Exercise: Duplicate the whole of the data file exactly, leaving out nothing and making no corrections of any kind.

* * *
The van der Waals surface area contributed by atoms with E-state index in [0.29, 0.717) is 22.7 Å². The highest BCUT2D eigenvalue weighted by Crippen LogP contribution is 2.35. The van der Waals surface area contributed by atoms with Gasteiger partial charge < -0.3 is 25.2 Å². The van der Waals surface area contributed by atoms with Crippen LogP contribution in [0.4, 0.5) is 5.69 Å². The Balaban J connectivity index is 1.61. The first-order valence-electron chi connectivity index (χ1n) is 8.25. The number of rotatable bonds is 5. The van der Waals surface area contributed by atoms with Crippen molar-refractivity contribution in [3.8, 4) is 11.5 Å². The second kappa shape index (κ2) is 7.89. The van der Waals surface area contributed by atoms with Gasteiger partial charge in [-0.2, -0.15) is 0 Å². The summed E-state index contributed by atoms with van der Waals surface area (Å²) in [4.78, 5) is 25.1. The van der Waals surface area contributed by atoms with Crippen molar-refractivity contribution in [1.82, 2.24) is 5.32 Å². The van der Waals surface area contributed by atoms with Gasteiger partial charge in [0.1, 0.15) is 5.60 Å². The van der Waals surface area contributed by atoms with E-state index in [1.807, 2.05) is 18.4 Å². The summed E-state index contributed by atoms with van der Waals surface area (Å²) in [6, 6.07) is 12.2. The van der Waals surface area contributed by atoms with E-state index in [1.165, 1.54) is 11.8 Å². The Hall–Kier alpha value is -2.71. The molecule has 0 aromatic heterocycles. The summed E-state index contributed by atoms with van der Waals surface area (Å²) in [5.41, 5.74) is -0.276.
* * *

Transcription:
The van der Waals surface area contributed by atoms with E-state index in [0.29, 0.717) is 22.7 Å². The highest BCUT2D eigenvalue weighted by Crippen LogP contribution is 2.35. The van der Waals surface area contributed by atoms with Gasteiger partial charge < -0.3 is 25.2 Å². The van der Waals surface area contributed by atoms with Crippen LogP contribution in [0.4, 0.5) is 5.69 Å². The Balaban J connectivity index is 1.61. The first-order valence-electron chi connectivity index (χ1n) is 8.25. The number of rotatable bonds is 5. The van der Waals surface area contributed by atoms with Crippen molar-refractivity contribution in [3.8, 4) is 11.5 Å². The second kappa shape index (κ2) is 7.89. The van der Waals surface area contributed by atoms with Gasteiger partial charge in [-0.2, -0.15) is 0 Å². The summed E-state index contributed by atoms with van der Waals surface area (Å²) in [4.78, 5) is 25.1. The van der Waals surface area contributed by atoms with Crippen molar-refractivity contribution in [1.82, 2.24) is 5.32 Å². The van der Waals surface area contributed by atoms with Gasteiger partial charge in [0.1, 0.15) is 5.60 Å². The van der Waals surface area contributed by atoms with E-state index in [1.807, 2.05) is 18.4 Å². The summed E-state index contributed by atoms with van der Waals surface area (Å²) in [6, 6.07) is 12.2. The van der Waals surface area contributed by atoms with E-state index in [1.165, 1.54) is 11.8 Å². The Hall–Kier alpha value is -2.71. The molecule has 0 aromatic heterocycles. The summed E-state index contributed by atoms with van der Waals surface area (Å²) in [5.41, 5.74) is -0.276.